This article sketches the cultural significance that garden manuals had in England, from exemplifying a pleasurable and an aesthetic activity to encouraging the setting up of a profitable business. By investigating gardening manuals and treatises from the period, this study argues that eighteenth-century gardening manuals played an important role in shaping the cultural meanings of English gardens, in conveying “a practical knowledge of gardening, to gentlemen and young professors, who delight in that useful and agreeable study” (Abercrombie, The Preface, 1767) and in producing an original type of discourse which was employed to describe and represent the newly created professions.
If the inline PDF is not rendering correctly, you can download the PDF file here.
Abercrombie John. 1767. Every Man his own Gardener. Being a New and much more Complete Gardener’s Kalendar Than Anyone Hitherto Published. London: Printed for W. Griffin.
Abercrombie John and Mawe Thomas. 1778. The Universal Gardener and Botanist; Or A General Dictionary of Gardening and Botany. Exhibiting in Botanical Arrangement according to the Linnæan System Every Tree Shrub and Herbaceous Plant that merit Culture either for Use Ornament or Curiosity in Every Department of Gardening. London: Printed for G. Robinson T. Cadell Jun. and W. Davies.
Bradley Richard. 1739. New Improvements of Planting and Gardening both Philosophical and Practical. In Three Parts. London: Printed for A. Bettesworth and C. Hitch.
Bushnell Rebecca W. 2003. Green Desire: Imagining Early Modern English Gardens. Ithaca & New York: Cornell University Press.
Crawford Rachel. 2002. PoetryEnclosure and the Vernacular Landscape 1700-1830. Cambridge: Cambridge University Press.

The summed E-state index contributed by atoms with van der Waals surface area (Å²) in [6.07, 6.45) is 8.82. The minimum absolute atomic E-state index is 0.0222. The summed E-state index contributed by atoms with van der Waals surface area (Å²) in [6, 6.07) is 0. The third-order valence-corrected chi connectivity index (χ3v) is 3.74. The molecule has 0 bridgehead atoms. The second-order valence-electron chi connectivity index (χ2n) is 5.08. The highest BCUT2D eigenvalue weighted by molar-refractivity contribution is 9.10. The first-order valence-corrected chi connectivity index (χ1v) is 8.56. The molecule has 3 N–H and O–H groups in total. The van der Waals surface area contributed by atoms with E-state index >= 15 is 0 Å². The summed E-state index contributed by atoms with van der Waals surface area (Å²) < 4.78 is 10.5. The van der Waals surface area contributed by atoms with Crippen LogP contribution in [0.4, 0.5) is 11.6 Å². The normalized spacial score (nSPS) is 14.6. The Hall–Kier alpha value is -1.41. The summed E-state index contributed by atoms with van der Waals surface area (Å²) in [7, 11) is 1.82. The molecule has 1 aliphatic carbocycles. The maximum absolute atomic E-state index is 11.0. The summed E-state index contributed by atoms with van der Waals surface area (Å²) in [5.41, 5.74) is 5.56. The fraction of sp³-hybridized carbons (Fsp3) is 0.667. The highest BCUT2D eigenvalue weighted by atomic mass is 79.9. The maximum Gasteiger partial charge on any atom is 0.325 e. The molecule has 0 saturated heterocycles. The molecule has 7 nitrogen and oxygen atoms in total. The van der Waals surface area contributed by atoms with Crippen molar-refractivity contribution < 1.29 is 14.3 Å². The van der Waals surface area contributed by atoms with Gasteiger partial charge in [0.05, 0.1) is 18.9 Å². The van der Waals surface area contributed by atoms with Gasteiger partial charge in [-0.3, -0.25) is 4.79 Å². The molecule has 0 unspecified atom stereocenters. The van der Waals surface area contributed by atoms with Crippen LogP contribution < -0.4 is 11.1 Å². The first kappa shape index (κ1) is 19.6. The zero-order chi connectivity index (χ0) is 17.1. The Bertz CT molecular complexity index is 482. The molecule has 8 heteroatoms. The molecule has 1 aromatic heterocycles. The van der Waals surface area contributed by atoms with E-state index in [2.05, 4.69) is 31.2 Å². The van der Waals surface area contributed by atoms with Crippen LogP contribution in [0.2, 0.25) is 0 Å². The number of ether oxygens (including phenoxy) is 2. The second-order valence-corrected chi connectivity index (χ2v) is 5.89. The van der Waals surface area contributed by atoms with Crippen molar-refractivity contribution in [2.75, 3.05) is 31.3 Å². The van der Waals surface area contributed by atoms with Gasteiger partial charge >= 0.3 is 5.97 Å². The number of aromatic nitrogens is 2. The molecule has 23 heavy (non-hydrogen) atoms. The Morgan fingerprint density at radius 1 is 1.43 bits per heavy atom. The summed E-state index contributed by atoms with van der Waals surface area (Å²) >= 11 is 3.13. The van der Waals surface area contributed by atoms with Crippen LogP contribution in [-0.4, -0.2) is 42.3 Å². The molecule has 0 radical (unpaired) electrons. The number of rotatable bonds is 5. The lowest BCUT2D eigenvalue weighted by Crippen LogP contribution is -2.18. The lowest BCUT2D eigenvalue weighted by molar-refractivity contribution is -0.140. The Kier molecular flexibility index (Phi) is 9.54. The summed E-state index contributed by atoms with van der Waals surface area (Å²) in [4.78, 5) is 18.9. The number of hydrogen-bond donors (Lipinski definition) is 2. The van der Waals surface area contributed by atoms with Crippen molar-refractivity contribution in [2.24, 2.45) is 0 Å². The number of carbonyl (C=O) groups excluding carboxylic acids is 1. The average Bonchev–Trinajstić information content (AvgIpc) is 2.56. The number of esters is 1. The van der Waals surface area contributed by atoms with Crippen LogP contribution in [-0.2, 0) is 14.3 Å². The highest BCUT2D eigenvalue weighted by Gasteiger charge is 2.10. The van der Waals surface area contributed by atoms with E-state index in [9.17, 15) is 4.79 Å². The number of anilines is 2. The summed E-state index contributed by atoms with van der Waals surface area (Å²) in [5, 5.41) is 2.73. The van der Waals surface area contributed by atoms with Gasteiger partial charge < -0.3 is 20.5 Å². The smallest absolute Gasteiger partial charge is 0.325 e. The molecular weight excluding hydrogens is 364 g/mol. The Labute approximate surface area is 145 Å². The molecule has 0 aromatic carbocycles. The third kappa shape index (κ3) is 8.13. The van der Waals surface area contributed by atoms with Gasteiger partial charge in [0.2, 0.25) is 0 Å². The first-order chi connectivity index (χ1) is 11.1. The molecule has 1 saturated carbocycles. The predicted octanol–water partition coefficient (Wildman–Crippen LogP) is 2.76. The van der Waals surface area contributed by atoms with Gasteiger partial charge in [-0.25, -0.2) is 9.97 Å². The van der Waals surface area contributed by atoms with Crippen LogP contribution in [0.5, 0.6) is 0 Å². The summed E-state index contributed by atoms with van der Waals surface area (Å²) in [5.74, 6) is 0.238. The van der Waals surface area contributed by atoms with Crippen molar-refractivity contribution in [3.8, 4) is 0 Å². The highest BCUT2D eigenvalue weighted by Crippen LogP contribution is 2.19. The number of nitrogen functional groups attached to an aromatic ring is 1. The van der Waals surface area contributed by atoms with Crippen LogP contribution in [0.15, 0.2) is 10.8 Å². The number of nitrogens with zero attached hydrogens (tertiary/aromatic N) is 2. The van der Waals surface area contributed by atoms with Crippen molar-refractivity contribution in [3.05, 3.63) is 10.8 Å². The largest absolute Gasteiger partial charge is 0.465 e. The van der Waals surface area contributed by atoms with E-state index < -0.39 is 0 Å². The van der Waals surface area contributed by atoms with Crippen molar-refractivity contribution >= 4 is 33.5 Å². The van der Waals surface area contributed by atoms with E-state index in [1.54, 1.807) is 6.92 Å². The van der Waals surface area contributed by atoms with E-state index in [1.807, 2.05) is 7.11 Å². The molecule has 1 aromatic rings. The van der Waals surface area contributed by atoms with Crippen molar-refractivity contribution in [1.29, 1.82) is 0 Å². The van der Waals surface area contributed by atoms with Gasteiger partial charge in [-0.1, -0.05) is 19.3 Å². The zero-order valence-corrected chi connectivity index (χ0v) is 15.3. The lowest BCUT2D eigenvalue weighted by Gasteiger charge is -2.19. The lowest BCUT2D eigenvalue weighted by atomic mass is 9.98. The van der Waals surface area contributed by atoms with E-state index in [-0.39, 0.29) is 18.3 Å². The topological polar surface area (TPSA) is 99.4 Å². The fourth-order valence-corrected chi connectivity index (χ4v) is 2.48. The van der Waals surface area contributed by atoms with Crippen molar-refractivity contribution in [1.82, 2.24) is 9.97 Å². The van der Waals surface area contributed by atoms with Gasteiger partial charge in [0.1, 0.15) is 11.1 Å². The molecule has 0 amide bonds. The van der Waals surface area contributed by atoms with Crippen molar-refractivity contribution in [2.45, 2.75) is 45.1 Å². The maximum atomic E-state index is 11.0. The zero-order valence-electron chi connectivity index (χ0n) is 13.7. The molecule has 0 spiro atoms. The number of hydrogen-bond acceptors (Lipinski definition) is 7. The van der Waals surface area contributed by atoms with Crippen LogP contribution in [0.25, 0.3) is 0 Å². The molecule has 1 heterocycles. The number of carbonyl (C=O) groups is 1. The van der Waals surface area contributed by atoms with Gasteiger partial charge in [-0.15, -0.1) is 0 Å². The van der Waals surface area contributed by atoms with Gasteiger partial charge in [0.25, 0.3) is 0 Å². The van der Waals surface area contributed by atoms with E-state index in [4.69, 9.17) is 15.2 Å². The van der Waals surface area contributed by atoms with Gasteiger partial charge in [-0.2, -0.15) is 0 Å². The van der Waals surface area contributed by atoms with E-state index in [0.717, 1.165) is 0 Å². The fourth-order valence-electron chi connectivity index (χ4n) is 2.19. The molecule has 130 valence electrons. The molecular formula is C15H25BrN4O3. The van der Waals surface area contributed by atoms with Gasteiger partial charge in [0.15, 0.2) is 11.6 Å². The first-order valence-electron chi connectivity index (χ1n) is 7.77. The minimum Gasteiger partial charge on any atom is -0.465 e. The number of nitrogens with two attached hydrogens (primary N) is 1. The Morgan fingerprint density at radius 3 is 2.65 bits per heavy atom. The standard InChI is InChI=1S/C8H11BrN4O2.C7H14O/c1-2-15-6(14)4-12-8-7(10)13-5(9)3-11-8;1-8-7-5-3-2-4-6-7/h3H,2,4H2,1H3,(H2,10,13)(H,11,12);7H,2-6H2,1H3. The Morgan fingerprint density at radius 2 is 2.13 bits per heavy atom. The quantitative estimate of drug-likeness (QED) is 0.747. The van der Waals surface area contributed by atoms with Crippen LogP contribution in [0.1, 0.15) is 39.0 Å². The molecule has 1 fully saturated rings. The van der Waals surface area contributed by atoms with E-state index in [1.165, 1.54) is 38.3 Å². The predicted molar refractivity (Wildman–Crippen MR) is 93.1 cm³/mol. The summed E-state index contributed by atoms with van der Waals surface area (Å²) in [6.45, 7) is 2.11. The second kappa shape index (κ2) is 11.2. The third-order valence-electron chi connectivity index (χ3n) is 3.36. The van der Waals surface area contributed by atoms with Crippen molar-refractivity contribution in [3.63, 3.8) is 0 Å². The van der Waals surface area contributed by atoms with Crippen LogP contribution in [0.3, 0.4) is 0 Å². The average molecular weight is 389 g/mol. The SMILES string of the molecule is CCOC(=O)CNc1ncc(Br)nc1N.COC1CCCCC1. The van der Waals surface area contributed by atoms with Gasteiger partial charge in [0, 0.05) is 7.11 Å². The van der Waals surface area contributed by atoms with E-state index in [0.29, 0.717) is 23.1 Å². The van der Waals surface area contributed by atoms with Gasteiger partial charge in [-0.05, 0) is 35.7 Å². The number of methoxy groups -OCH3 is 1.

Goldish Matt. 1998. Judaism in the Theology of Sir Isaac Newton. Volume 157 of Archives internationales d’histoire des idées. Springer Kluwer Academic Publishers.
Goody Jack. 1993. The Culture of Flowers. Cambridge: Cambridge University Press.
Hazard Paul. 1973. Criza conştiinţei europene. 1680-1715. (La crise de la conscience Européenne 1680-1715 Librairie Arthème Fayard 1961). Trans. Sanda Şora. Prefaced by Romul Munteanu. Bucureşti: Univers.
Henderson Paula. 2012. “Clinging to the Past: Medievalism in the English ‘Renaissnace’ Garden” in Locus Amoenus: Gardens and Horticulture in the Renaissnace. Alexander Samson (Ed.) London: Wiley-Blackwell (an imprint of John Wiley & Sons Ltd) pp. 42-69.
Hunter Paul J. 1990. Before Novels. The Cultural Contexts of Eighteenth-Century English Fiction. New York London: Norton.
Laird Mark. 1999. The Flowering of the Landscape Garden: English Pleasure Grounds 1720-1800. Philadelphia: University of Pennsylvania Press.
Landsberg Sylvia. 1995. The Medieval Garden. New York: Thames and Hudson.
Langley Batty. 1728. New Principles of Gardening: Or The Laying Out and Planting Parterres Groves Wildernesses Labyrinths Avenues Parks etc. After a more Grand and Rural Manner than has been done before; With Experimental Directions for Raising the Several Kinds of Fruit-Trees Forest-Trees Ever-Greens and Flowering-Shrubs with which Gardens are Adorn’d. London: Printed for A. Bettesworth and J. Batley.
Loudon John Claudius. 1822. An Encyclopaedia of Gardening; Comprising the Theory and Practice of Horticulture Floriculture Arboriculture and Landscape-Gradening Including All the Latest Improvements; A General History of Gardening in All Countries; And a Statistical View of its Present State with Suggestions for its Future Progress in the British Isles. London: Printed for Longman Hurst Rees Orme and Brown.
Low Anthony. 1985. The Georgic Revolution. Princeton & New York: Princeton University Press.
Miller Philip. 1735. The Gardeners Dictionary: Containing the Methods of Cultivating and Improving the Kitchen Fruit and Flower Garden as Also the Physick Garden Wilderness Conservatory and Vineyard. In Two Volumes. London: printed for the Author.
Munroe Jennifer. 2008. Gender and the Garden in Early Modern English Literature. Aldershot: Ashgate.
Thacker Christopher. 1985 (1979). The History of Gardens. California: University of California Press.
Tusser Thomas. 1812 (1557). Five Hundred Points of Good Husbandryas well for the Champion or Open Country as for the Woodland or Several together with a Book of Huswifery Being a Calendar of Rural and Domestic Economy For Every Month in the Year; And Exhibiting a Picture of the Agriculture Customs and Manners of England in the Sixteenth Century. London: Printed for Lackington Allen & Co.